Background Repeated inhalation of allergen at low-dose induces an increase in bronchial hyper-responsiveness, without any associated symptom. The concomitant events in the bronchus have not been described.
Objective We have studied the dynamic number of mast cells in the airways of patients with mild asthma before and after repeated inhalation of allergen at low-dose and the expression of nerve growth factor (NGF), which is reported to promote growth and survival of mast cells.
Methods Twelve patients with mild asthma to cat allergen were enrolled at random in a blind placebo-controlled study, and submitted to repeated low-dose allergen exposure (1/5 of the provocative dose). Mast cells were immunolocalized using an antibody against mast cell tryptase. NGF and its high affinity receptor, TrkA, were immunolocalized using anti-NGF and anti-TrkA antibodies, respectively. NGF mRNA was quantified by competitive polymerase chain reaction (PCR) after reverse transcription of total RNA extracted from bronchial biopsy. NGF protein levels were measured by ELISA in bronchoalveolar lavage (BAL) fluid.
Results Bronchial mast cell number was increased significantly after allergen exposure as compared with before. NGF expression in the bronchus was immunolocalized mainly to epithelial cells, but also to fibroblasts, blood vessels, and a few infiltrated cells. NGF mRNA levels in bronchial biopsies were increased significantly after allergen exposure. The high affinity receptor for NGF, TrkA, was immunolocalized to the infiltrated mast cell membrane.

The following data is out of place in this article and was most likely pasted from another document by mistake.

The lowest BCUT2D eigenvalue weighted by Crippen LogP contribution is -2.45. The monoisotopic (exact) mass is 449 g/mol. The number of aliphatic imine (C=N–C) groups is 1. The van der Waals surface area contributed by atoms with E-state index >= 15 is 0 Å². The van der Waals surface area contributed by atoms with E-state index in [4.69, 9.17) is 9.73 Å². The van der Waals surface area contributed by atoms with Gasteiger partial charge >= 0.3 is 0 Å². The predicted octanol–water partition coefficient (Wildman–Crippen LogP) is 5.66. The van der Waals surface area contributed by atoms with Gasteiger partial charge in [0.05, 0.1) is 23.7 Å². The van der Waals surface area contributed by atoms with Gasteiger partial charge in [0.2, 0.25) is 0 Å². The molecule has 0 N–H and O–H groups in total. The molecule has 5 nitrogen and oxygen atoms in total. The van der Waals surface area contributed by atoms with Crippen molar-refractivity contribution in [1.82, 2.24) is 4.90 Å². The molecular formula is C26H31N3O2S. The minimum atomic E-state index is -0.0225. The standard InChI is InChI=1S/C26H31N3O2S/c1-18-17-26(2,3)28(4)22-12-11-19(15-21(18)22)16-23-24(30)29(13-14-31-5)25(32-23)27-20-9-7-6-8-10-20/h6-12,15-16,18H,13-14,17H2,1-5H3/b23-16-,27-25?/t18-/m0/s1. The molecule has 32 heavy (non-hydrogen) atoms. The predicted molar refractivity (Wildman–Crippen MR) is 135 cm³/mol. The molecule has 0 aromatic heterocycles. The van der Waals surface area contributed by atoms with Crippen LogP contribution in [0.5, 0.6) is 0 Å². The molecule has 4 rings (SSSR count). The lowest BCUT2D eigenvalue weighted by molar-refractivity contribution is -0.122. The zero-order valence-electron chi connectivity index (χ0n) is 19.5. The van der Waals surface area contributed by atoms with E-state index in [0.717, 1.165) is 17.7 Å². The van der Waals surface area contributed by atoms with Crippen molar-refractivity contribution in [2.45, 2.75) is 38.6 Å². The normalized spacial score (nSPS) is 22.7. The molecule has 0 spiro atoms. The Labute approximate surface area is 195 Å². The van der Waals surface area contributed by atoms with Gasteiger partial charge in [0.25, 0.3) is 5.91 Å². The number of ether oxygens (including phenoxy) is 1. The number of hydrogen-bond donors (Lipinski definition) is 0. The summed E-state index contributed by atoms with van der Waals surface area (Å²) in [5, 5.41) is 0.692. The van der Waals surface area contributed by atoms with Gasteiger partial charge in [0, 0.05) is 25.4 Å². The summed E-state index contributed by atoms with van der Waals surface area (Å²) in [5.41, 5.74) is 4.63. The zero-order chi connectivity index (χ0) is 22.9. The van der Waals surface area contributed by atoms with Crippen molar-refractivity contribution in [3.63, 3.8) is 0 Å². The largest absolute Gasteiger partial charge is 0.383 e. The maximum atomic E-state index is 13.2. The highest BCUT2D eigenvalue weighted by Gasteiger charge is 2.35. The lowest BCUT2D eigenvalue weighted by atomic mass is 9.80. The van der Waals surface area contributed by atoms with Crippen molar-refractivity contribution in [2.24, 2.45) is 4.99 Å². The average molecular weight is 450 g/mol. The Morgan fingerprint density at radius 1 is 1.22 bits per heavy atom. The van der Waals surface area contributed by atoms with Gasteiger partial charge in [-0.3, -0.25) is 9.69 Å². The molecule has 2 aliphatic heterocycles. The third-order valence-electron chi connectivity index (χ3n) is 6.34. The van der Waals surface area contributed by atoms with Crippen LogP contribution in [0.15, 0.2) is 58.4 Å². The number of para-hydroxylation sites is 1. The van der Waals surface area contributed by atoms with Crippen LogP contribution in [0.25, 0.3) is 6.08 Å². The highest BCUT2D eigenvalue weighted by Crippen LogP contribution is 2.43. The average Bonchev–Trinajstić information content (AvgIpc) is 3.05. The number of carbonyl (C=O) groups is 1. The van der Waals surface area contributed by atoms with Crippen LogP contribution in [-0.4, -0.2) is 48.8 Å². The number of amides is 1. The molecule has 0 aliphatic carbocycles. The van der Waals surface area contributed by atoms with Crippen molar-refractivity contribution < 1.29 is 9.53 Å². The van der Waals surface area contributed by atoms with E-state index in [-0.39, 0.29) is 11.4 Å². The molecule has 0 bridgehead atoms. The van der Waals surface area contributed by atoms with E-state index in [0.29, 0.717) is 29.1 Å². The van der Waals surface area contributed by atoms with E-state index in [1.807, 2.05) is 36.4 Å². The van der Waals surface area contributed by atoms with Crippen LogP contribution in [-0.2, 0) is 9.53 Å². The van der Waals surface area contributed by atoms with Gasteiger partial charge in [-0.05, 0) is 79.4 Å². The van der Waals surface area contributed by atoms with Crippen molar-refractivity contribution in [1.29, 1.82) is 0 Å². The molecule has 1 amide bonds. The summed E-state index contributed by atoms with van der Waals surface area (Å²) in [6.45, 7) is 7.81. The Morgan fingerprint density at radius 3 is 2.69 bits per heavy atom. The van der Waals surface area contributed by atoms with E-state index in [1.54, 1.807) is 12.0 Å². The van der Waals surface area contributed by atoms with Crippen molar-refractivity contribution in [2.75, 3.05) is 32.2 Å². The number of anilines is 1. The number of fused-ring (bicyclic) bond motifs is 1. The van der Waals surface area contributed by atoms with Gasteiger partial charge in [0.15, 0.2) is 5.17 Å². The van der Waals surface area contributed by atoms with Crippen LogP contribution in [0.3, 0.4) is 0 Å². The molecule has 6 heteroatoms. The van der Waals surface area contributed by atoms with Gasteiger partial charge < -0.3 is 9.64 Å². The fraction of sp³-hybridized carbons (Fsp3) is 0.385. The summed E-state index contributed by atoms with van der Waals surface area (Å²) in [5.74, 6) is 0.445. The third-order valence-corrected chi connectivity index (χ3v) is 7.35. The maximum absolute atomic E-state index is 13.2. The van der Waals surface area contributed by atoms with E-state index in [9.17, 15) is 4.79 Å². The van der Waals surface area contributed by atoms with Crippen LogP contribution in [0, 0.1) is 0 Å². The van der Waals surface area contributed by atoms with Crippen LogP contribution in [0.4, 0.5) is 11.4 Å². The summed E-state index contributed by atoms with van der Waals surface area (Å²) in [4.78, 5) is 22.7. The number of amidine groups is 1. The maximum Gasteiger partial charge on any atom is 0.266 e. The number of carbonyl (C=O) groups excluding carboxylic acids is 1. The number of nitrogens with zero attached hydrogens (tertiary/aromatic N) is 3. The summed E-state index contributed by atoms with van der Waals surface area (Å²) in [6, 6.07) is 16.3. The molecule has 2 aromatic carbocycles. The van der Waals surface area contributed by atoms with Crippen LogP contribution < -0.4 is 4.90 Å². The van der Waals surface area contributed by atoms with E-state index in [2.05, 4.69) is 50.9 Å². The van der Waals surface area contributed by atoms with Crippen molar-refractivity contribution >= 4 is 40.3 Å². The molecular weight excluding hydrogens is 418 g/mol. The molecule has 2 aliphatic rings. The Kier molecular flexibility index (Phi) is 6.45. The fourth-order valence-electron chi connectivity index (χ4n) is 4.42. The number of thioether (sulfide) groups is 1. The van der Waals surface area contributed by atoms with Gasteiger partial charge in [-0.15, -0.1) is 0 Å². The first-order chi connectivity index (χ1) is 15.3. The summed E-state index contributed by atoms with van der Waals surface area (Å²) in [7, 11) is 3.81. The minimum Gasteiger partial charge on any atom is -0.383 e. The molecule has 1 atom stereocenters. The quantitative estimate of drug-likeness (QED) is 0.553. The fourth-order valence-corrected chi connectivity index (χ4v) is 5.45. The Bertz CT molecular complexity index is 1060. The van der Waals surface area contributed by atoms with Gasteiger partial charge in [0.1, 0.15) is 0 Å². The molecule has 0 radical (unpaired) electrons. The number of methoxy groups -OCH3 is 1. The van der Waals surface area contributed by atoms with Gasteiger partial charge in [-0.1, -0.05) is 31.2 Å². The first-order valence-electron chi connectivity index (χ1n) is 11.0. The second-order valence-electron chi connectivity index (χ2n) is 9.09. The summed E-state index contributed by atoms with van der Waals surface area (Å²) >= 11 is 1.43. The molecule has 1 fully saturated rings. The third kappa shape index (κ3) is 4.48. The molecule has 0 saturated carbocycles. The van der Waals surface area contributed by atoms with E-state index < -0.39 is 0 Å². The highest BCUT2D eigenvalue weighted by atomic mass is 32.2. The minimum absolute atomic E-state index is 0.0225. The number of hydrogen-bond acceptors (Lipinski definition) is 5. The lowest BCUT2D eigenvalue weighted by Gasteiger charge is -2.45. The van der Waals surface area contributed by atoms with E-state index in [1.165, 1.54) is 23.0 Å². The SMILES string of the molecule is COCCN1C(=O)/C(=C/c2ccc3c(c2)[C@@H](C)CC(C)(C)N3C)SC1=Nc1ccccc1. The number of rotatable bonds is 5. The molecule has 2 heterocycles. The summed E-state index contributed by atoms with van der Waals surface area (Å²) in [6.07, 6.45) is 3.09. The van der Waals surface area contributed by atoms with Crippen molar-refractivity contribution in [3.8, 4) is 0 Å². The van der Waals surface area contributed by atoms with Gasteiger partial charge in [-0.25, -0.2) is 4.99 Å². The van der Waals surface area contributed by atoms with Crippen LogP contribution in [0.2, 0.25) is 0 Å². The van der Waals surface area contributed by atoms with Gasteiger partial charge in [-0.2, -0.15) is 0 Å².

Conclusion Our study shows that the increase in the number of mast cells and in the expression of NGF induced by allergen exposure in the bronchus of asthmatic patients is occurring before the onset of symptoms. In addition, our finding of the presence of the TrkA receptor on the membrane of the infiltrated mast cell in situ brings evidence of the mast cell as a target cell for the growth factor activity of NGF in the airways in asthma.